Now that we’re starting to see some precipitation in the Upper Basin, cloud seeding programs can help us generate more snow and potentially reduce some of the impact of the initial dry winter months.
This is one part of how Central Arizona Project, as a water manager, looks for every opportunity to develop water supplies through conservation, augmentation and maximizing existing supplies.
Here are a few frequently asked questions and answers about weather modification – otherwise known as cloud seeding.
Q: How does weather modification work?
At CAP, when we’re talking about weather modification, we’re usually referring to augmenting the winter snowpack. This involves seeding clouds with material that acts as a catalyst to start, increase or accelerate ice nuclei production. The introduction of additional ice nuclei into a cloud promotes a cloud to produce more snow at temperatures that may be slightly warmer than is typical. We expect to see more precipitation over a target area.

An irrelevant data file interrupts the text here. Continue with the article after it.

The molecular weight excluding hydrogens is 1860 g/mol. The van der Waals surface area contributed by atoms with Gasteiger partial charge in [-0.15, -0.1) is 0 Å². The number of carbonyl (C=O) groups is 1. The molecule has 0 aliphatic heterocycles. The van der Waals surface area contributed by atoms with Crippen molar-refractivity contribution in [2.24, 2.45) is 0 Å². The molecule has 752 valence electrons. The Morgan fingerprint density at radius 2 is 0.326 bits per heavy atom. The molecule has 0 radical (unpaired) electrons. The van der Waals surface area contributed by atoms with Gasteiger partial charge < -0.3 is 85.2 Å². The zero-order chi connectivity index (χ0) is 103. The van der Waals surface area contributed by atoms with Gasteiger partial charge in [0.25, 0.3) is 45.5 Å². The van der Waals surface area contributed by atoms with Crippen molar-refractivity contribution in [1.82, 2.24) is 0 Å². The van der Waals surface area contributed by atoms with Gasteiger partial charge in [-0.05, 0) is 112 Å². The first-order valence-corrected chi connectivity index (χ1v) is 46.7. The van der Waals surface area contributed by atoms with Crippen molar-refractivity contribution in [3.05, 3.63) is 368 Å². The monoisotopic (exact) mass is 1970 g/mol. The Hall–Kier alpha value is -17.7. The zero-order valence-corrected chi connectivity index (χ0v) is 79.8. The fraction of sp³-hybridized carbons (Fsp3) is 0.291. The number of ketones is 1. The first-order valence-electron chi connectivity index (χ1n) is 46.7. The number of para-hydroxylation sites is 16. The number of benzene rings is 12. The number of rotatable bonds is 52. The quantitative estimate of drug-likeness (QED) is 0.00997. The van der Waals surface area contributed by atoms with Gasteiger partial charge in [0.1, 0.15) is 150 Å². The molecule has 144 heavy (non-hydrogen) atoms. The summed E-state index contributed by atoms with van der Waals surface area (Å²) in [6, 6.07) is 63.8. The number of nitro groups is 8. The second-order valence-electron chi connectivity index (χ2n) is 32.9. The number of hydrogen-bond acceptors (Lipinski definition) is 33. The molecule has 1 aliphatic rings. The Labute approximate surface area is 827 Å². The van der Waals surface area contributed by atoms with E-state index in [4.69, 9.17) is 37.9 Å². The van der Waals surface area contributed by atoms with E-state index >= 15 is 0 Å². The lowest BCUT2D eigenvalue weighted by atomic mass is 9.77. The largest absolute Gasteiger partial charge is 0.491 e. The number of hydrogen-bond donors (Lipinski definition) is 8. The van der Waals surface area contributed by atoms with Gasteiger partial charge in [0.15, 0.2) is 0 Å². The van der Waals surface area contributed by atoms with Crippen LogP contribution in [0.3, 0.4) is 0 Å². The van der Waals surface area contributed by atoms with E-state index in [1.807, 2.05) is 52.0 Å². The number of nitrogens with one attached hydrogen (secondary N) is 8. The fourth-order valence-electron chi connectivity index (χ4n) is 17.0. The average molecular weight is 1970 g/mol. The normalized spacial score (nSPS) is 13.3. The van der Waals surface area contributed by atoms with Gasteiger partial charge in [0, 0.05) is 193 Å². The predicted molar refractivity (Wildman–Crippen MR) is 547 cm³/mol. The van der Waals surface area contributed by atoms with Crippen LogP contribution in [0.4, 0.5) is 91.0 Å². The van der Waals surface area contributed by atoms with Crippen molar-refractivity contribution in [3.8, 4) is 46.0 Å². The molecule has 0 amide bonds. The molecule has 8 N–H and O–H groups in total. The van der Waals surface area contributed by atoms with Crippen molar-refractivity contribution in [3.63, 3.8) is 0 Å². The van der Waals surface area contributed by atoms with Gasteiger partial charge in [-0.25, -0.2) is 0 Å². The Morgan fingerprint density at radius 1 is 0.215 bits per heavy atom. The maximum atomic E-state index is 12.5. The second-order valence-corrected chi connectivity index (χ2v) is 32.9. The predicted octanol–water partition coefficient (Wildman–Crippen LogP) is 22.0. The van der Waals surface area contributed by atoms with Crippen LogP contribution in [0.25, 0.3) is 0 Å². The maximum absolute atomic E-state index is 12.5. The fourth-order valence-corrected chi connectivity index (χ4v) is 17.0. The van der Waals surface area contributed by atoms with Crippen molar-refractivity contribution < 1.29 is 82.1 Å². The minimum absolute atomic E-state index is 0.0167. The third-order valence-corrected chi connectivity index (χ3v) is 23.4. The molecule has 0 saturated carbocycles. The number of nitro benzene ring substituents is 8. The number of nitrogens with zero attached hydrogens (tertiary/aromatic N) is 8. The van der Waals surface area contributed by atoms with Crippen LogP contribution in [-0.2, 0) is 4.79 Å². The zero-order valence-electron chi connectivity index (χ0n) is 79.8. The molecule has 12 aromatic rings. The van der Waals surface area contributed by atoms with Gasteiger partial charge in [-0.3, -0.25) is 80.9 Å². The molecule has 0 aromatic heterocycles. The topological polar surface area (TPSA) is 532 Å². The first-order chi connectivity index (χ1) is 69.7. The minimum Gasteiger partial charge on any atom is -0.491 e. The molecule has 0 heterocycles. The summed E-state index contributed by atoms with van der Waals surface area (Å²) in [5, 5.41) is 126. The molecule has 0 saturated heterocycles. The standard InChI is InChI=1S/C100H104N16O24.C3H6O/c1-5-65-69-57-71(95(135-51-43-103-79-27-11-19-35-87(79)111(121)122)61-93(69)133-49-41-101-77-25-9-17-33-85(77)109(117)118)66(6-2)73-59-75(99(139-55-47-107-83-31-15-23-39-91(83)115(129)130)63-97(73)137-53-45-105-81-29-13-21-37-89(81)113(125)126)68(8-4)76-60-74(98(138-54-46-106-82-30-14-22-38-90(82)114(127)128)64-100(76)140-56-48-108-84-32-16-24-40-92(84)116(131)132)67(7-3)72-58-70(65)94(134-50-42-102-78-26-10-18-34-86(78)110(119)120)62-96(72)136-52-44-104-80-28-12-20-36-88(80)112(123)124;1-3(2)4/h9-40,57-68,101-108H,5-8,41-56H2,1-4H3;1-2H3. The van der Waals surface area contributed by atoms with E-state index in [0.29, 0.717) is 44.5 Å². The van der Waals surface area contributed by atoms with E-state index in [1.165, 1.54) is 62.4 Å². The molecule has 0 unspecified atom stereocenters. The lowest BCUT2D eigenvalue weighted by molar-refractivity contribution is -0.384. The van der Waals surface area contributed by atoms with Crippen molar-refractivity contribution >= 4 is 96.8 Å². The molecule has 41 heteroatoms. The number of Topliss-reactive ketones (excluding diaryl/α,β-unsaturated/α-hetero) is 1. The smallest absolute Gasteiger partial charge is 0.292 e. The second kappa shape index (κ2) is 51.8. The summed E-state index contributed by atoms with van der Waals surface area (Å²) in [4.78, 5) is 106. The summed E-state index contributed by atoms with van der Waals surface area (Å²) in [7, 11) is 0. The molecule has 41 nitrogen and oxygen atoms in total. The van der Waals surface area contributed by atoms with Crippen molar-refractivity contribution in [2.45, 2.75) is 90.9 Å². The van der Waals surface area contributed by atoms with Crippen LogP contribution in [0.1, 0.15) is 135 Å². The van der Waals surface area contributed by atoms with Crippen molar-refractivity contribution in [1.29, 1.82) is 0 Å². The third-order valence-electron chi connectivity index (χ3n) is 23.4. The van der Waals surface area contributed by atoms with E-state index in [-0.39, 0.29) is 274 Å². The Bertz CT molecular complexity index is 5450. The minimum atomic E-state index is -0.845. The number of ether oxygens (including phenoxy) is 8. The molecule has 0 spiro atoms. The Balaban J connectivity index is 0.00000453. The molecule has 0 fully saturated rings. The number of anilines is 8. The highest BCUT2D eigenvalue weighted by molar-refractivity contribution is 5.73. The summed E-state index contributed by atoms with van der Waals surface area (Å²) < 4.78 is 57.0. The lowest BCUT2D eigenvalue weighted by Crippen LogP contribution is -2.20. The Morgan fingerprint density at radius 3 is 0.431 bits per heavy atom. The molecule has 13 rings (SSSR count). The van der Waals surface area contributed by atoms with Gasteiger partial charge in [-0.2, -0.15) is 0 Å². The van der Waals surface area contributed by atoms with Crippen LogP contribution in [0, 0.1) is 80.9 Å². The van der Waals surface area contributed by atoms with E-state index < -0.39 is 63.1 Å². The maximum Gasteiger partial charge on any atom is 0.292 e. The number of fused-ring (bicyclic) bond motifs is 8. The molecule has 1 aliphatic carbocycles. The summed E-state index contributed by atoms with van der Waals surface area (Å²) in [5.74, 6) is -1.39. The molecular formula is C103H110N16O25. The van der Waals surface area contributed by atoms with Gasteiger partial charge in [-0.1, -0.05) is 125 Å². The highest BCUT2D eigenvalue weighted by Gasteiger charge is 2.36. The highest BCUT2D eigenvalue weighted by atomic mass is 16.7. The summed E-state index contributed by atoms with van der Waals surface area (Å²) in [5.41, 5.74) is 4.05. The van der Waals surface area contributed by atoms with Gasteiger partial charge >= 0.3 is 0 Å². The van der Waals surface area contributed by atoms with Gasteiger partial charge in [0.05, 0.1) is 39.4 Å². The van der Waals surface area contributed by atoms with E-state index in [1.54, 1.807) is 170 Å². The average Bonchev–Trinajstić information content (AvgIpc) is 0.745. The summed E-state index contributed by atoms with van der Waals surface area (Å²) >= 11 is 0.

Q: What conditions are needed for weather modification to work?
For a cloud to be seeded effectively, several conditions need to occur. The clouds that will be targeted for seeding must persist long enough for adequate cloud seeding to take place. Additionally, the forecasted trajectory of the storm must coincide with the generator locations and the target seeding site. And, ideally, the temperature will be between 0 and -5 degrees Celsius.
Q: How effective is weather modification in enhancing winter precipitation?
The most recent and relevant analysis by the Wyoming Water Development Office from its six-year randomized cloud seeding study indicated a 5 to 15 percent increase in winter precipitation.
There is a common misconception that cloud seeding reduces the natural precipitation downwind of a target seeding area. However, this concept assumes that a cloud has access to a finite amount of water vapor. In reality, the atmosphere is saturated with water vapor and clouds continually absorb more water vapor to produce precipitation. The net outcome is that precipitation is typically increased, not decreased, downwind of where cloud seeding is taking place.
Q: Can weather modification work too well – produce too much snow that might create adverse weather events?
The winter cloud seeding programs that CAP participates in have safety measures in place to avoid exceeding snowpack thresholds that may lead to events such as avalanches or flooding during the snow-melt season.
Q: Where is weather modification taking place?
Weather modification has been used in more than 20 countries since the 1950s. In the Colorado River Basin, winter cloud seeding programs are currently active in Colorado, Wyoming and Utah.